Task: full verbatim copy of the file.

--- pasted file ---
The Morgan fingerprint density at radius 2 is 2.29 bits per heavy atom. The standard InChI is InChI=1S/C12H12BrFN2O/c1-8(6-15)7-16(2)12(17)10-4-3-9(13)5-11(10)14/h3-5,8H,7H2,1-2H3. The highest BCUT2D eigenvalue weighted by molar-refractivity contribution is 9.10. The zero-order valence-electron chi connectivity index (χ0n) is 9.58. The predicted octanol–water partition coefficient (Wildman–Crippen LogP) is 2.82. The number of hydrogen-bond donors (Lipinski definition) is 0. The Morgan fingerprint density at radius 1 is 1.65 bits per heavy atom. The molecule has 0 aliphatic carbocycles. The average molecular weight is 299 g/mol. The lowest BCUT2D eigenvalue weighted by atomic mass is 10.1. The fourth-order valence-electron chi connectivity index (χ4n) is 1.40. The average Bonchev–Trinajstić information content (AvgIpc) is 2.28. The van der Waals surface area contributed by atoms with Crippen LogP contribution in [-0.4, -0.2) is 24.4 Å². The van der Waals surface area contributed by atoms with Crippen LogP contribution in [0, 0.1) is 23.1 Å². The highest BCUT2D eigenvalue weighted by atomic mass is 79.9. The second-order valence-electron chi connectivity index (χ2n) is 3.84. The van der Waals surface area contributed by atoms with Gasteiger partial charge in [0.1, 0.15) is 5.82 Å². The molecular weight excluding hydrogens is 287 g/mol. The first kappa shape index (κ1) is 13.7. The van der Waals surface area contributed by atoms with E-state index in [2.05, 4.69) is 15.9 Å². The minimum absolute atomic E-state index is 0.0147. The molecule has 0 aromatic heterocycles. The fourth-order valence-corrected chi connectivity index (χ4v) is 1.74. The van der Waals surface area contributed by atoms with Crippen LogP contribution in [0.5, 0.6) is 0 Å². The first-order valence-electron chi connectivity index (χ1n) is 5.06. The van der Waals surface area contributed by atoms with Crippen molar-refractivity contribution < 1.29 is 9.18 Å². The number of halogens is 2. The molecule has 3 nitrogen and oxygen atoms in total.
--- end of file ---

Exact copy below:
The Morgan fingerprint density at radius 2 is 2.29 bits per heavy atom. The standard InChI is InChI=1S/C12H12BrFN2O/c1-8(6-15)7-16(2)12(17)10-4-3-9(13)5-11(10)14/h3-5,8H,7H2,1-2H3. The highest BCUT2D eigenvalue weighted by molar-refractivity contribution is 9.10. The zero-order valence-electron chi connectivity index (χ0n) is 9.58. The predicted octanol–water partition coefficient (Wildman–Crippen LogP) is 2.82. The number of hydrogen-bond donors (Lipinski definition) is 0. The Morgan fingerprint density at radius 1 is 1.65 bits per heavy atom. The molecule has 0 aliphatic carbocycles. The average molecular weight is 299 g/mol. The lowest BCUT2D eigenvalue weighted by atomic mass is 10.1. The fourth-order valence-electron chi connectivity index (χ4n) is 1.40. The average Bonchev–Trinajstić information content (AvgIpc) is 2.28. The van der Waals surface area contributed by atoms with Crippen LogP contribution in [-0.4, -0.2) is 24.4 Å². The van der Waals surface area contributed by atoms with Crippen LogP contribution in [0, 0.1) is 23.1 Å². The highest BCUT2D eigenvalue weighted by atomic mass is 79.9. The second-order valence-electron chi connectivity index (χ2n) is 3.84. The van der Waals surface area contributed by atoms with Gasteiger partial charge in [0.1, 0.15) is 5.82 Å². The molecular weight excluding hydrogens is 287 g/mol. The first kappa shape index (κ1) is 13.7. The van der Waals surface area contributed by atoms with E-state index in [2.05, 4.69) is 15.9 Å². The minimum absolute atomic E-state index is 0.0147. The molecule has 0 aromatic heterocycles. The fourth-order valence-corrected chi connectivity index (χ4v) is 1.74. The van der Waals surface area contributed by atoms with Crippen LogP contribution in [0.5, 0.6) is 0 Å². The first-order valence-electron chi connectivity index (χ1n) is 5.06. The van der Waals surface area contributed by atoms with Crippen molar-refractivity contribution < 1.29 is 9.18 Å². The number of halogens is 2. The molecule has 3 nitrogen and oxygen atoms in total.